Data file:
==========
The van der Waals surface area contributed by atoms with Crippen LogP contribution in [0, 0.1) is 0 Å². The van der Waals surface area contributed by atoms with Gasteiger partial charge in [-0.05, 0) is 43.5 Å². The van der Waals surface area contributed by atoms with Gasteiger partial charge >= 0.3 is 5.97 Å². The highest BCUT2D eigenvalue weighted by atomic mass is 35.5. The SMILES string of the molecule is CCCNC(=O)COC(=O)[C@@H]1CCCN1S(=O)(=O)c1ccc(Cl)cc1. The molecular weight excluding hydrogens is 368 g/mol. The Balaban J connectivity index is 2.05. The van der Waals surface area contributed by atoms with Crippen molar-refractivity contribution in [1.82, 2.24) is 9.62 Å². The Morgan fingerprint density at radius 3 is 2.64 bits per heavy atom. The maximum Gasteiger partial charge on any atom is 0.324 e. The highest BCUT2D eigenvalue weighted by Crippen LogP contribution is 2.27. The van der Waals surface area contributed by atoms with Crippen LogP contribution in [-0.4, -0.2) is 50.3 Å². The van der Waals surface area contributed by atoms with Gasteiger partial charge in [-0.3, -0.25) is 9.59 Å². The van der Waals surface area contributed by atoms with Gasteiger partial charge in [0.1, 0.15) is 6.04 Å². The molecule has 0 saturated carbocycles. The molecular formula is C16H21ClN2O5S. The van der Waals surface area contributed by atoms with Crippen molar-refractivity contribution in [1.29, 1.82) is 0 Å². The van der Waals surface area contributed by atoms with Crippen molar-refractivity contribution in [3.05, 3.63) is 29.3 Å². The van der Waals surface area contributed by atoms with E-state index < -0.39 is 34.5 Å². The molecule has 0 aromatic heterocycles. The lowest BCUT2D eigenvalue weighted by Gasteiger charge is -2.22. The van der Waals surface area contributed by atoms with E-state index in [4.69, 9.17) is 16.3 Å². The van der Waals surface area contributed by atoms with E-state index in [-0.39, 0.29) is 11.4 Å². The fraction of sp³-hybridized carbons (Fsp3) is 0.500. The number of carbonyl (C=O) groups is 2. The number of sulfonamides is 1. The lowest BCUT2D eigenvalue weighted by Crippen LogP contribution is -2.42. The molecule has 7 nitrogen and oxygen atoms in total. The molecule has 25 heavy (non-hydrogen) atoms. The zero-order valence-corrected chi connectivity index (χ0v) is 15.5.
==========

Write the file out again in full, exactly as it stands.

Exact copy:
The van der Waals surface area contributed by atoms with Crippen LogP contribution in [0, 0.1) is 0 Å². The van der Waals surface area contributed by atoms with Gasteiger partial charge in [-0.05, 0) is 43.5 Å². The van der Waals surface area contributed by atoms with Gasteiger partial charge >= 0.3 is 5.97 Å². The highest BCUT2D eigenvalue weighted by atomic mass is 35.5. The SMILES string of the molecule is CCCNC(=O)COC(=O)[C@@H]1CCCN1S(=O)(=O)c1ccc(Cl)cc1. The molecular weight excluding hydrogens is 368 g/mol. The Balaban J connectivity index is 2.05. The van der Waals surface area contributed by atoms with Crippen molar-refractivity contribution in [1.82, 2.24) is 9.62 Å². The Morgan fingerprint density at radius 3 is 2.64 bits per heavy atom. The maximum Gasteiger partial charge on any atom is 0.324 e. The highest BCUT2D eigenvalue weighted by Crippen LogP contribution is 2.27. The van der Waals surface area contributed by atoms with Crippen LogP contribution in [-0.4, -0.2) is 50.3 Å². The van der Waals surface area contributed by atoms with Gasteiger partial charge in [-0.3, -0.25) is 9.59 Å². The van der Waals surface area contributed by atoms with Gasteiger partial charge in [0.1, 0.15) is 6.04 Å². The molecule has 0 saturated carbocycles. The molecular formula is C16H21ClN2O5S. The van der Waals surface area contributed by atoms with Crippen molar-refractivity contribution in [1.29, 1.82) is 0 Å². The van der Waals surface area contributed by atoms with Crippen molar-refractivity contribution in [3.05, 3.63) is 29.3 Å². The van der Waals surface area contributed by atoms with E-state index < -0.39 is 34.5 Å². The molecule has 0 aromatic heterocycles. The lowest BCUT2D eigenvalue weighted by Gasteiger charge is -2.22. The van der Waals surface area contributed by atoms with E-state index in [4.69, 9.17) is 16.3 Å². The van der Waals surface area contributed by atoms with E-state index in [-0.39, 0.29) is 11.4 Å². The fraction of sp³-hybridized carbons (Fsp3) is 0.500. The number of carbonyl (C=O) groups is 2. The number of sulfonamides is 1. The lowest BCUT2D eigenvalue weighted by Crippen LogP contribution is -2.42. The molecule has 7 nitrogen and oxygen atoms in total. The molecule has 25 heavy (non-hydrogen) atoms. The zero-order valence-corrected chi connectivity index (χ0v) is 15.5.